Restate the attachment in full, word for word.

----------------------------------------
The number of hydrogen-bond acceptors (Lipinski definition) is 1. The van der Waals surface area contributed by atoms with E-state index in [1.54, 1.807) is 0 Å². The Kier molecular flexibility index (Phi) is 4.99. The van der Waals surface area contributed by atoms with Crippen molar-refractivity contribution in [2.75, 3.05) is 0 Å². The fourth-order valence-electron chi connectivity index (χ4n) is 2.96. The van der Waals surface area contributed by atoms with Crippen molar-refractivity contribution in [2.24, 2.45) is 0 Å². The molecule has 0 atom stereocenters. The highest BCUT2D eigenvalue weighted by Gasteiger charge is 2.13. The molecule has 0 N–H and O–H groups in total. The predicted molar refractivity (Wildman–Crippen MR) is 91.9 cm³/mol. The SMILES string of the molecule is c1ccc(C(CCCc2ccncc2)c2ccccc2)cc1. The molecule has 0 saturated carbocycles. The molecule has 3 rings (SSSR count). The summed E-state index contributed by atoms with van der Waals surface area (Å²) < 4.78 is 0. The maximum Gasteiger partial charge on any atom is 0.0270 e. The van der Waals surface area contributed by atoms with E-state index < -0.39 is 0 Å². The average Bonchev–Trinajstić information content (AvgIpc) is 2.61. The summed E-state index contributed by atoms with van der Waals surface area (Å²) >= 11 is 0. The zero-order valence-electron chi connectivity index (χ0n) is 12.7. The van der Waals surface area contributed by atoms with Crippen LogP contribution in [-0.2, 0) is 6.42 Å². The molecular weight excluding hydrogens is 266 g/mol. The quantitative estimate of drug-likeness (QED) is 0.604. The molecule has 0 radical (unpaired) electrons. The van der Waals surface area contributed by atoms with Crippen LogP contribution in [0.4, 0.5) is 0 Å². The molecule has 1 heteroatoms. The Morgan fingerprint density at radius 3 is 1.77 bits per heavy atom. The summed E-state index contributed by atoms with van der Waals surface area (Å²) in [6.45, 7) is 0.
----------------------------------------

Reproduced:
The number of hydrogen-bond acceptors (Lipinski definition) is 1. The van der Waals surface area contributed by atoms with E-state index in [1.54, 1.807) is 0 Å². The Kier molecular flexibility index (Phi) is 4.99. The van der Waals surface area contributed by atoms with Crippen molar-refractivity contribution in [2.75, 3.05) is 0 Å². The fourth-order valence-electron chi connectivity index (χ4n) is 2.96. The van der Waals surface area contributed by atoms with Crippen molar-refractivity contribution in [2.24, 2.45) is 0 Å². The molecule has 0 atom stereocenters. The highest BCUT2D eigenvalue weighted by Gasteiger charge is 2.13. The molecule has 0 N–H and O–H groups in total. The predicted molar refractivity (Wildman–Crippen MR) is 91.9 cm³/mol. The SMILES string of the molecule is c1ccc(C(CCCc2ccncc2)c2ccccc2)cc1. The molecule has 0 saturated carbocycles. The molecule has 3 rings (SSSR count). The summed E-state index contributed by atoms with van der Waals surface area (Å²) < 4.78 is 0. The maximum Gasteiger partial charge on any atom is 0.0270 e. The van der Waals surface area contributed by atoms with E-state index < -0.39 is 0 Å². The average Bonchev–Trinajstić information content (AvgIpc) is 2.61. The summed E-state index contributed by atoms with van der Waals surface area (Å²) >= 11 is 0. The zero-order valence-electron chi connectivity index (χ0n) is 12.7. The van der Waals surface area contributed by atoms with Crippen LogP contribution in [-0.2, 0) is 6.42 Å². The molecular weight excluding hydrogens is 266 g/mol. The quantitative estimate of drug-likeness (QED) is 0.604. The molecule has 0 radical (unpaired) electrons. The van der Waals surface area contributed by atoms with Crippen LogP contribution in [0.4, 0.5) is 0 Å². The molecule has 1 heteroatoms. The Morgan fingerprint density at radius 3 is 1.77 bits per heavy atom. The summed E-state index contributed by atoms with van der Waals surface area (Å²) in [6.45, 7) is 0.